Tag:Big Ten
Posted on: May 3, 2010 11:35 am
 

Nebraska and the Big Ten

Good column here from the Omaha World-Herald on Nebraska's interest in the Big Ten.

Pay particular attention to Nebraska chancellor Harvey Perlman's answer when asked if contact has been made with the Big Ten. "I'm not going to answer that," Perlman said. Wow, interpret that as you wish. I know how I read it.

Nebraska and Missouri to the Big Ten if the Large 11 goes to at least 14. Don't ask me who the other teams would be.
Category: NCAAF
Posted on: April 28, 2010 9:18 pm
Edited on: April 28, 2010 9:20 pm
 

How expansion could be stalled

Let's say the Big Ten doesn't have all the leverage in expansion.

Let's say the conference has been warned. Warned beyond Mike Slive's cryptic threat last week in Phoenix.

Let's say that if the Big Ten gets too big, too quick it could be met with a crippling retaliatory strike from the SEC. Let's say that strike could vault the SEC past the Big Ten in the current revenue pecking order.

That's what this is all about in the first place -- the Big Ten pumping $22 million per year to its teams and keeping the SEC in second place ($17 million per team). If the Big Ten senses that it could lose its position in the marketplace then expansion could be off, or extremely limited.

For the sake of argument, let's assume that Notre Dame is out of play for the Big Ten. The question I've asked from the beginning still exists: What combination of teams bring at least $22 million a year to the table for the Big Ten? I can't think of a combo although the Chicago Tribune quoted a league source a while ago saying, "We can all get richer if we get the right team or teams."

Richer, maybe, but not richer than the SEC?

What that source didn't point out was the SEC may be able to call and raise the Big Ten in this high stakes game of Hold 'Em. Make that Texas Hold 'Em. If the SEC can potentially out-earn the Big Ten that tells me that Texas may be in play for the SEC. If not the Longhorns then certainly Miami and Florida State. Maybe Miami, Florida State and Texas.

Look at this way: If the SEC can get Miami, Florida State, Texas and Texas A&M that potentially brings the South Florida and state of Texas markets into the league. The SEC would own the South even more than it does now. It would reach from Texas to the Deep South to South Florida. Think a league that contained the Gators, Noles and Canes be any good?

According to industry sources, most television contracts in these cases can be re-opened and renegotiated in cases of such radical membership change.

 Would such a move be enough to pass whatever expansion package the Big Ten can put together? Let's say the Big Ten has been warned. Facing that kind of uncertainty, the league might back off. Call it mutual disarmament.
 

Posted on: April 19, 2010 11:35 am
 

Rating the Big Ten expansion candidates

Big Ten commissioner Jim Delany travels to the Arizona desert this week which is kind of fitting. For some unlucky schools, there is going to be a college football wasteland once the Big Ten gets done expanding. The BCS meetings this week in Phoenix could be where it all starts. Out of public view, mind you, but it could start. Delany could begin the process of notifying affected conferences that he is about to raid them.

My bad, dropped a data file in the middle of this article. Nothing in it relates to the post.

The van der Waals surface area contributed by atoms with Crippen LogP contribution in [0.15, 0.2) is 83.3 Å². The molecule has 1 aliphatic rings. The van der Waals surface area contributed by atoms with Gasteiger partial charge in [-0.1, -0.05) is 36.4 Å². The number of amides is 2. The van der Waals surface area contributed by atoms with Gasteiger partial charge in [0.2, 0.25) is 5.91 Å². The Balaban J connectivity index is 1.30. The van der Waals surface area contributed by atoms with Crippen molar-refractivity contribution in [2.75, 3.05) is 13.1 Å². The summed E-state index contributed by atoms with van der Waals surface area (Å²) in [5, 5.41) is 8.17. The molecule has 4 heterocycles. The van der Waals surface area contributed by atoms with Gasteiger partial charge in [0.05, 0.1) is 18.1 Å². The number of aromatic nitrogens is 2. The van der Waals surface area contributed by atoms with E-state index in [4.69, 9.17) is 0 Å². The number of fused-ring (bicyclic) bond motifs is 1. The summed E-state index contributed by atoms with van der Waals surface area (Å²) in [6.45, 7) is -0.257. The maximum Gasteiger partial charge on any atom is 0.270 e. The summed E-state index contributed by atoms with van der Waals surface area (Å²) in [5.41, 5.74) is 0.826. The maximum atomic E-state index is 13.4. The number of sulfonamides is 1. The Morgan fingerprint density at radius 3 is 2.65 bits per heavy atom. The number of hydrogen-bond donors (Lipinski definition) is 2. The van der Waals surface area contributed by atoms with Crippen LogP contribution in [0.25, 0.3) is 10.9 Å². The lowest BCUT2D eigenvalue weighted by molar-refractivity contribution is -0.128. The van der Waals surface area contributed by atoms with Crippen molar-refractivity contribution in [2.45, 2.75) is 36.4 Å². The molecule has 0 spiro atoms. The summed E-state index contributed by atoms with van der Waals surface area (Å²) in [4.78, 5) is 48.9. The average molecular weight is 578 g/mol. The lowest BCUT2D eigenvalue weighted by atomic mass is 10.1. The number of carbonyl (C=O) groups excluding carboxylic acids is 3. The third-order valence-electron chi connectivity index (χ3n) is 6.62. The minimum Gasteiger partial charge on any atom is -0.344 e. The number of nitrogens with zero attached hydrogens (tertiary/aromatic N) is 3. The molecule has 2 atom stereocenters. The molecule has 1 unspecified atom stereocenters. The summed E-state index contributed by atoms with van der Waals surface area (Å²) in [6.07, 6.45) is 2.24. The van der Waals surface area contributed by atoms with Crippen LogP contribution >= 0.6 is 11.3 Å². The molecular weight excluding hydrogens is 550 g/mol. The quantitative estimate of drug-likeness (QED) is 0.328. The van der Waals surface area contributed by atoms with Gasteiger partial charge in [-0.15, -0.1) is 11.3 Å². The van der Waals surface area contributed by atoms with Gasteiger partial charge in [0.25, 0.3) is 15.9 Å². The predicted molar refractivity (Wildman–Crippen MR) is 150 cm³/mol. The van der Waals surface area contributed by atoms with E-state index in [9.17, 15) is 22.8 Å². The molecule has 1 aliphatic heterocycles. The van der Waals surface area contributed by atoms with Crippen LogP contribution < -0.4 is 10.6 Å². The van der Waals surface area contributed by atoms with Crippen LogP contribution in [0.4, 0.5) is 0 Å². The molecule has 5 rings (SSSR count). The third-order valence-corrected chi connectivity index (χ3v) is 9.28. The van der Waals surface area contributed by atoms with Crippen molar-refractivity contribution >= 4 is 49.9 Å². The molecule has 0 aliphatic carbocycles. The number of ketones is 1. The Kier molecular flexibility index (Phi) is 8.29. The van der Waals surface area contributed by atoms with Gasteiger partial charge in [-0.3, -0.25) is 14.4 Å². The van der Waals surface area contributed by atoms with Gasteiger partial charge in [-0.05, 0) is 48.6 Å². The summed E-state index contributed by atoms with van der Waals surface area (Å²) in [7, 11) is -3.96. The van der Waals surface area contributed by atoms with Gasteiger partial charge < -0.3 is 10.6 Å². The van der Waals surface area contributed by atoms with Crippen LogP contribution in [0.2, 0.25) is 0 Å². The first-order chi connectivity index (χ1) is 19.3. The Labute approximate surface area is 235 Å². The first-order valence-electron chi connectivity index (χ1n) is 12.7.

With that in mind, it's time to rating the Big Ten expansion candidates in terms of relevance:

1. Notre Dame: If the Big 16 (or whatever) is able to lure/coerce ND into joining, the other schools don't really matter. Notre Dame brings everything -- class, quality football, eyeballs to the Big Ten Network. The two parties will have to figure out how to do deal with the NBC contract. That's really just a detail once the school decides to join, though. At issue: ND must decide that after 22 years without a national championship, it's better chasing a Rose Bowl every year than hoping for a BCS bowl in some years.

2. Connecticut: A UConn/Syracuse/Rutgers triumvirate maybe makes New York care enough about the Big Ten for the region's big cable carriers to start putting the Big Ten Network on the basic tier. Theoretically, you get New Jersey, New England and, maybe, New York. Taking UConn would be a big of a departure for the Big Ten because it is not an AAU school.

3. Missouri: Outside of getting Notre Dame and turning on New York, Missouri is the next biggest "get" for the Big Ten. It is virgin territory from which the BTN could reap a big profit. Kansas City is a Kansas town (followed closely by Missouri), but St. Louis is a Big Ten/Illinois/Mizzou town. With the likes of Ohio State and Michigan coming to Columbia on a regular basis, cable carriers would have to consider  featuring the BTN on the basic tier. If it's five teams, then count Missouri in. Delany could boast of having markets from the Great Plains to the Atlantic Ocean to New England.

4. Rutgers: By itself, Rutgers does little in the New York market. If the Big Ten took just Rutgers, it could be taking it on the come. We all remember how the region got turned on 3 1/2 years ago. It could happen again. Most likely, Rutgers needs a partner or partners in expansion.